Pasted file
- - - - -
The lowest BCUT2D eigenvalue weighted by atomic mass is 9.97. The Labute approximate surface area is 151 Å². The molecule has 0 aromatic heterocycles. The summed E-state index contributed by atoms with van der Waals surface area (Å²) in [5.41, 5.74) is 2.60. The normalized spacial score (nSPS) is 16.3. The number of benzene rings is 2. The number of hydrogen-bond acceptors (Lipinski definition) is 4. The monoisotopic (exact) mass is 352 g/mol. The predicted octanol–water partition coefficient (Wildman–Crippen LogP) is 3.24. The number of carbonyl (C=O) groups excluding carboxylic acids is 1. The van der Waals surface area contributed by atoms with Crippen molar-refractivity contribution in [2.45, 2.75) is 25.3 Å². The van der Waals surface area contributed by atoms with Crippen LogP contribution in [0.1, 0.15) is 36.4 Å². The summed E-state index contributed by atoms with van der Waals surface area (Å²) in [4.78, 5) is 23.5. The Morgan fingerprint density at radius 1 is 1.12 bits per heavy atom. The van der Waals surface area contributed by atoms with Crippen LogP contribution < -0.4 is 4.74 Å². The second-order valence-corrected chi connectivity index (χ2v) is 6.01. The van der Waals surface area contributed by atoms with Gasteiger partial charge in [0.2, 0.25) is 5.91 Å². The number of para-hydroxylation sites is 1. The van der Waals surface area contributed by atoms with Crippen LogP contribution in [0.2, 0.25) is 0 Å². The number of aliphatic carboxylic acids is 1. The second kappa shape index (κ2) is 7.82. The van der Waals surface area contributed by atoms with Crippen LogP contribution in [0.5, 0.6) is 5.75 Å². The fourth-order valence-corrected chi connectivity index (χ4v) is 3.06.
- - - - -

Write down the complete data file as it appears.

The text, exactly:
The lowest BCUT2D eigenvalue weighted by atomic mass is 9.97. The Labute approximate surface area is 151 Å². The molecule has 0 aromatic heterocycles. The summed E-state index contributed by atoms with van der Waals surface area (Å²) in [5.41, 5.74) is 2.60. The normalized spacial score (nSPS) is 16.3. The number of benzene rings is 2. The number of hydrogen-bond acceptors (Lipinski definition) is 4. The monoisotopic (exact) mass is 352 g/mol. The predicted octanol–water partition coefficient (Wildman–Crippen LogP) is 3.24. The number of carbonyl (C=O) groups excluding carboxylic acids is 1. The van der Waals surface area contributed by atoms with Crippen molar-refractivity contribution in [2.45, 2.75) is 25.3 Å². The van der Waals surface area contributed by atoms with Crippen LogP contribution in [0.1, 0.15) is 36.4 Å². The summed E-state index contributed by atoms with van der Waals surface area (Å²) in [4.78, 5) is 23.5. The Morgan fingerprint density at radius 1 is 1.12 bits per heavy atom. The van der Waals surface area contributed by atoms with Crippen LogP contribution < -0.4 is 4.74 Å². The second-order valence-corrected chi connectivity index (χ2v) is 6.01. The van der Waals surface area contributed by atoms with Gasteiger partial charge in [0.2, 0.25) is 5.91 Å². The number of para-hydroxylation sites is 1. The van der Waals surface area contributed by atoms with Crippen LogP contribution in [0.2, 0.25) is 0 Å². The number of aliphatic carboxylic acids is 1. The second kappa shape index (κ2) is 7.82. The van der Waals surface area contributed by atoms with Crippen LogP contribution in [0.5, 0.6) is 5.75 Å². The fourth-order valence-corrected chi connectivity index (χ4v) is 3.06.